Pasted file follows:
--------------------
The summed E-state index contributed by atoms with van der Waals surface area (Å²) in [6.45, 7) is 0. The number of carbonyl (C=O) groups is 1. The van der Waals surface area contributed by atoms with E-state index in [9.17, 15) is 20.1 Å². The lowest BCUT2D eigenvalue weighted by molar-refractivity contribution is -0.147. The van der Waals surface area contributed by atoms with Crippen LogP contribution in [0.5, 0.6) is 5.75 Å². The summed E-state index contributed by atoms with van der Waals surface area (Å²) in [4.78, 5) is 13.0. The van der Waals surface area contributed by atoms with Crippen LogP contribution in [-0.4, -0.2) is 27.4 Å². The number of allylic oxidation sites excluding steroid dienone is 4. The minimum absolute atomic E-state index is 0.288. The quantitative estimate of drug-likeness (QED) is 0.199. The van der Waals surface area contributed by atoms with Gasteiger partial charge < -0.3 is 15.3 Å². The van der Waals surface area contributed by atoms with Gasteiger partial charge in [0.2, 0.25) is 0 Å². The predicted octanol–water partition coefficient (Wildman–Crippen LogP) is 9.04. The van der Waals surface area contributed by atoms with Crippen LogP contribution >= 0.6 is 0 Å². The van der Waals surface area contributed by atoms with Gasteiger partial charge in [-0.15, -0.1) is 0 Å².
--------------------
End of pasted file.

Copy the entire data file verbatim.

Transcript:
The summed E-state index contributed by atoms with van der Waals surface area (Å²) in [6.45, 7) is 0. The number of carbonyl (C=O) groups is 1. The van der Waals surface area contributed by atoms with E-state index in [9.17, 15) is 20.1 Å². The lowest BCUT2D eigenvalue weighted by molar-refractivity contribution is -0.147. The van der Waals surface area contributed by atoms with Crippen LogP contribution in [0.5, 0.6) is 5.75 Å². The summed E-state index contributed by atoms with van der Waals surface area (Å²) in [4.78, 5) is 13.0. The van der Waals surface area contributed by atoms with Crippen LogP contribution in [-0.4, -0.2) is 27.4 Å². The number of allylic oxidation sites excluding steroid dienone is 4. The minimum absolute atomic E-state index is 0.288. The quantitative estimate of drug-likeness (QED) is 0.199. The van der Waals surface area contributed by atoms with Gasteiger partial charge < -0.3 is 15.3 Å². The van der Waals surface area contributed by atoms with Gasteiger partial charge in [0.2, 0.25) is 0 Å². The predicted octanol–water partition coefficient (Wildman–Crippen LogP) is 9.04. The van der Waals surface area contributed by atoms with Crippen LogP contribution >= 0.6 is 0 Å². The van der Waals surface area contributed by atoms with Gasteiger partial charge in [-0.15, -0.1) is 0 Å².